There were some people who were pretty upset last night at a meeting held for the residents of Winnipeg’s Exchange District. The topic of discussion was parking. In the past the city has sold annual residential parking passes to people who live in the east or west Exchange. The pass allows us to park personal vehicles we have registered with the city on the streets near our homes for as long as we want, whenever we want. With parking spaces at a premium in the area, and accusations that some local residents were abusing the passes, the residential parking pass program was eliminated. The city did ‘grandfather in’ people who’d had passes in the past, allowing them to keep their passes for one more year while the city figured out an alternate solution for residential parking in the Exchange District.
When residents received a notice that a meeting was going to be held in the Can West building on November 21 we all assumed the solution the city had devised would be presented to us. Not so. The meeting was simply a chance for us fill out a survey and to ‘voice’ our concerns; and people certainly did just that.
I felt reasonably fortunate after the meeting. I own a permanent parking spot in a garage adjacent to my building and it was included in the purchase price of my condo. There are people however who recently purchased condos in some of the newer buildings in the area that don’t have parking spots. They purchased those condos because they were told they could buy a residential parking pass and park their cars on the street. Now they can’t and their only alternative is to pay expensive meter parking fees and run outside every two hours to move their car during the day. One woman moved into a brand new condo with twenty suites and says the other nineteen are empty and will remain so till the parking problem is solved.
A downtown developer voiced his concerns as well. He bought a number of Exchange District buildings to remodel into condos expecting the residents of those condos could park on the streets. Now they can’t and until a parking solution is found he won’t be doing any renovating. He’d gladly demolish one or two of the buildings he purchased to create parking for the others. However as is the case with most buildings in the Exchange District, the ones he purchased have a historical designation so he isn’t allowed to tear them down even though he owns them.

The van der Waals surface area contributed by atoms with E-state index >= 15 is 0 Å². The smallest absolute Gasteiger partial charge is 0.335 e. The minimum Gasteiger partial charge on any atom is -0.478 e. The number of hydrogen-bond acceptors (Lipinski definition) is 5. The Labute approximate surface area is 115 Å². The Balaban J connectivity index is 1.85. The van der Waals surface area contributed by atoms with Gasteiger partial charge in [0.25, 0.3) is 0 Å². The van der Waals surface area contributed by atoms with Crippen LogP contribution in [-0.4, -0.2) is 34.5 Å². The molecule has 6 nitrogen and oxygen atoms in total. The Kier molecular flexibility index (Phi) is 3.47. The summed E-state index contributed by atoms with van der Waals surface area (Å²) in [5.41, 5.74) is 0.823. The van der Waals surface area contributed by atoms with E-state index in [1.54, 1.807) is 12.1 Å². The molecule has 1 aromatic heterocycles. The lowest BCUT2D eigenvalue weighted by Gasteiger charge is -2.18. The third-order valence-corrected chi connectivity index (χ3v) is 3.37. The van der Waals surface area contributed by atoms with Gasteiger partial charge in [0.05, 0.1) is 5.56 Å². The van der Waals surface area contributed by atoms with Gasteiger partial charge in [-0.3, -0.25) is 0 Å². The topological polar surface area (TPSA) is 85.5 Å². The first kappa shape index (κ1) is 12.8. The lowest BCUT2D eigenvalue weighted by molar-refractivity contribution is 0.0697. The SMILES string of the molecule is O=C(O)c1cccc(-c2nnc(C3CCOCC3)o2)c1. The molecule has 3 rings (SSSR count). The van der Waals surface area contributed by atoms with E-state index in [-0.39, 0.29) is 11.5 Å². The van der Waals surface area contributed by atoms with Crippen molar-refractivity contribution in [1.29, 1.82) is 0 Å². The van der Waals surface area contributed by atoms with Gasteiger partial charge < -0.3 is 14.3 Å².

One resident got quite heated. The city wants people to move downtown and then they make it impossible for them or their guests to park there? C’mon! What is the city thinking? One woman spoke about the positive impact it has on an area when people make their homes there instead of just businesses or offices being located there. If that is important than the city needs to make it easier and not harder to live in the Exchange.
My concern is one many people my age shared. When our elderly parents come to visit we park outside on the street and give them our indoor spots. When our children and grandchildren come to visit from out of town we do the same thing. The city’s elimination of the residential parking passes is making it difficult for many of us to have our families visit us. We also feel the lack of residential parking has decreased the value of our homes.
We asked how many people had been abusing the passes. It seemed like only a few had. Could the city not deal with these cases individually, cancel those passes and let the rest of us keep ours? Apparently the interests of businesses like restaurants need to be considered as well. New restaurants won’t locate in the Exchange if their patrons can’t find parking.
We were told a new parking garage is in the works for our area and there is a possibility Exchange residents will be able to purchase a reserved space for $28,000 or rent spots in those garages by the month at a cost of around $200-$250. However Exchange residents may have to walk up to four or five blocks between the garage and their home depending on where they live.
At the meeting there were a variety of presentations. One was by Colin Stewart from the Winnipeg Parking Authority who told us they need to consider all the users of parking in the Exchange District and that there are many different kinds of parkers with different needs. Bert Treller, from Imperial Parking, the largest commercial provider of parking in the Exchange was also present. His company is willing to work together with the city and residents to come up with creative solutions to the Exchange District parking crisis. We also heard from Sharon Feigon representing a car share cooperative. I wrote about that idea in a previous post. Loretta Martin of Centre Venture was also answering questions. Apparently people from all these groups have been meeting regularly to try to come up with parking solutions for the Exchange.
The message they got from the residents last night was that the sooner they do that the better!